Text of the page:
Being an engineering major is like an easily tipped scale: most days, I like my major of choice. However, there are some days that feel like I’m in a constant uphill battle. I am sure many of you can relate to this. Between Calculus IV at 8 a.m. and a seemingly endless pile of homework, it can be a little overwhelming… but it’s all worth it.
Recently, I’ve been given the chance to apply the skills I’ve accumulated through my engineering classes in a realistic scenario. Gannon University has agreed to sponsor several FIRST (For Inspiration and Recognition of Science and Technology) Robotics Teams for students in local high schools – and we, as engineering students, were asked to be mentors to these students.
FIRST is an organization that sponsors competitions in which high school students build a robot based on specific criteria they’ve been given. This year, the robot must be able to pick up a ball that’s approximately the size of a regulation tennis ball and have the capability of shooting it into a basket. The robot must be battery powered and must be able to run on its own and be driven manually by a remote control.
Beings as we are only three weeks in, our progress is seemingly a little slow, and the students seemed to be getting frustrated with the lack of progress. But the last time we met, we were able to sit down as a group and come with some ideas as to what we wanted the robot to do. Once we established what it was we were working toward, we were able to proceed. The remainder of the time was productive, which pleased everyone.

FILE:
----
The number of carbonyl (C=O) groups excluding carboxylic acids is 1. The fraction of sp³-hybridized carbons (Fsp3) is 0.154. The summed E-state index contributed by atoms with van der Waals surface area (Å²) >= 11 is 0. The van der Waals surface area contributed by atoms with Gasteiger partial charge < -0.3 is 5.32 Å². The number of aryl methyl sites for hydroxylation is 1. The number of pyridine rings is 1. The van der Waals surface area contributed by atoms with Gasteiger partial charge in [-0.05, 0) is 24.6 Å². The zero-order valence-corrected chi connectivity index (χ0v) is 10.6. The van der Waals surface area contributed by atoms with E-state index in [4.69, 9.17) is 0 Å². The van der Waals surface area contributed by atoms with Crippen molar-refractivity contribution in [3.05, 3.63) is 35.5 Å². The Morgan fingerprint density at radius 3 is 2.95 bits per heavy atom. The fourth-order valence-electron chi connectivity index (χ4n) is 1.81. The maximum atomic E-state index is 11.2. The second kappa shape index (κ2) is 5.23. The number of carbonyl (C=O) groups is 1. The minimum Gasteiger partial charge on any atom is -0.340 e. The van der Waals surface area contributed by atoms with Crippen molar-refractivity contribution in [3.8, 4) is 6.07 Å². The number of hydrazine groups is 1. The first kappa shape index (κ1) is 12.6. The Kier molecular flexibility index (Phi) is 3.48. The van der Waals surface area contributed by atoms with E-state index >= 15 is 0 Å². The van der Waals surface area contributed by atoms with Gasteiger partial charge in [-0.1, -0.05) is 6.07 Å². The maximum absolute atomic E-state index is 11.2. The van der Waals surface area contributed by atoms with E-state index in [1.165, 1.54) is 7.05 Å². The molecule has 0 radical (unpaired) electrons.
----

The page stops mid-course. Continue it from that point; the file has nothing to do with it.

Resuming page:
Although we are only a few weeks in, I’m seeing the benefits already. Not only am I getting a chance to help high school students and apply some of the skills I have learned in class, but I also get the chance to work with some of the graduate students in my major and learn from them as well. I’m looking forward to seeing how this project will unfold!
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Take a look at how fellow blogger David Reichard is also working with high school students.